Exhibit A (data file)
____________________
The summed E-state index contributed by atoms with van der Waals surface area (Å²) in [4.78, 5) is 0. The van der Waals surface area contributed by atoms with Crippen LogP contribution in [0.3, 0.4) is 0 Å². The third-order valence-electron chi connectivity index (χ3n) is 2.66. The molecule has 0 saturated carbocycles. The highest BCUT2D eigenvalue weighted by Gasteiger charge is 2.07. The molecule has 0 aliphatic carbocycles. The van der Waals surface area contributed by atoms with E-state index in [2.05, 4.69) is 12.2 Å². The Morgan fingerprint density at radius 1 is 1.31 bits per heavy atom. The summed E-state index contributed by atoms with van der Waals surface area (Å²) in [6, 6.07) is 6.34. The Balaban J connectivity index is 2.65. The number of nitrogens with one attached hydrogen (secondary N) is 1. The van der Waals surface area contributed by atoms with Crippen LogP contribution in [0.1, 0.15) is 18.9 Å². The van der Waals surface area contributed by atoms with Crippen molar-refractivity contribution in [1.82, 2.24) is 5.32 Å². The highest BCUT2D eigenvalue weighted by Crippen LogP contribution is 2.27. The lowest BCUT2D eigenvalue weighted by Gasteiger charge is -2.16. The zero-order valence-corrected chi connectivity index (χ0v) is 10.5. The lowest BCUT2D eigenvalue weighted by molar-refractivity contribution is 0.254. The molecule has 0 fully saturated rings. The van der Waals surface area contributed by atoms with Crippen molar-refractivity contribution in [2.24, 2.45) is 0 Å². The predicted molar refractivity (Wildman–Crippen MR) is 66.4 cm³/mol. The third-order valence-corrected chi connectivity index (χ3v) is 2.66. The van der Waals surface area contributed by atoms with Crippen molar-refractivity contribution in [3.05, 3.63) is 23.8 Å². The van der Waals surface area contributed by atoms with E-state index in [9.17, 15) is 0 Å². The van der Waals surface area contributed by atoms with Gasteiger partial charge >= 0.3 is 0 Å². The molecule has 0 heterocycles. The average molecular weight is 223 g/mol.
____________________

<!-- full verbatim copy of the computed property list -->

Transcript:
The summed E-state index contributed by atoms with van der Waals surface area (Å²) in [4.78, 5) is 0. The van der Waals surface area contributed by atoms with Crippen LogP contribution in [0.3, 0.4) is 0 Å². The third-order valence-electron chi connectivity index (χ3n) is 2.66. The molecule has 0 saturated carbocycles. The highest BCUT2D eigenvalue weighted by Gasteiger charge is 2.07. The molecule has 0 aliphatic carbocycles. The van der Waals surface area contributed by atoms with E-state index in [2.05, 4.69) is 12.2 Å². The Morgan fingerprint density at radius 1 is 1.31 bits per heavy atom. The summed E-state index contributed by atoms with van der Waals surface area (Å²) in [6, 6.07) is 6.34. The Balaban J connectivity index is 2.65. The number of nitrogens with one attached hydrogen (secondary N) is 1. The van der Waals surface area contributed by atoms with Crippen LogP contribution in [0.1, 0.15) is 18.9 Å². The van der Waals surface area contributed by atoms with Crippen molar-refractivity contribution in [1.82, 2.24) is 5.32 Å². The highest BCUT2D eigenvalue weighted by Crippen LogP contribution is 2.27. The lowest BCUT2D eigenvalue weighted by Gasteiger charge is -2.16. The zero-order valence-corrected chi connectivity index (χ0v) is 10.5. The lowest BCUT2D eigenvalue weighted by molar-refractivity contribution is 0.254. The molecule has 0 fully saturated rings. The van der Waals surface area contributed by atoms with Crippen molar-refractivity contribution in [2.24, 2.45) is 0 Å². The predicted molar refractivity (Wildman–Crippen MR) is 66.4 cm³/mol. The third-order valence-corrected chi connectivity index (χ3v) is 2.66. The van der Waals surface area contributed by atoms with Crippen molar-refractivity contribution in [3.05, 3.63) is 23.8 Å². The van der Waals surface area contributed by atoms with E-state index in [9.17, 15) is 0 Å². The van der Waals surface area contributed by atoms with Gasteiger partial charge >= 0.3 is 0 Å². The molecule has 0 heterocycles. The average molecular weight is 223 g/mol.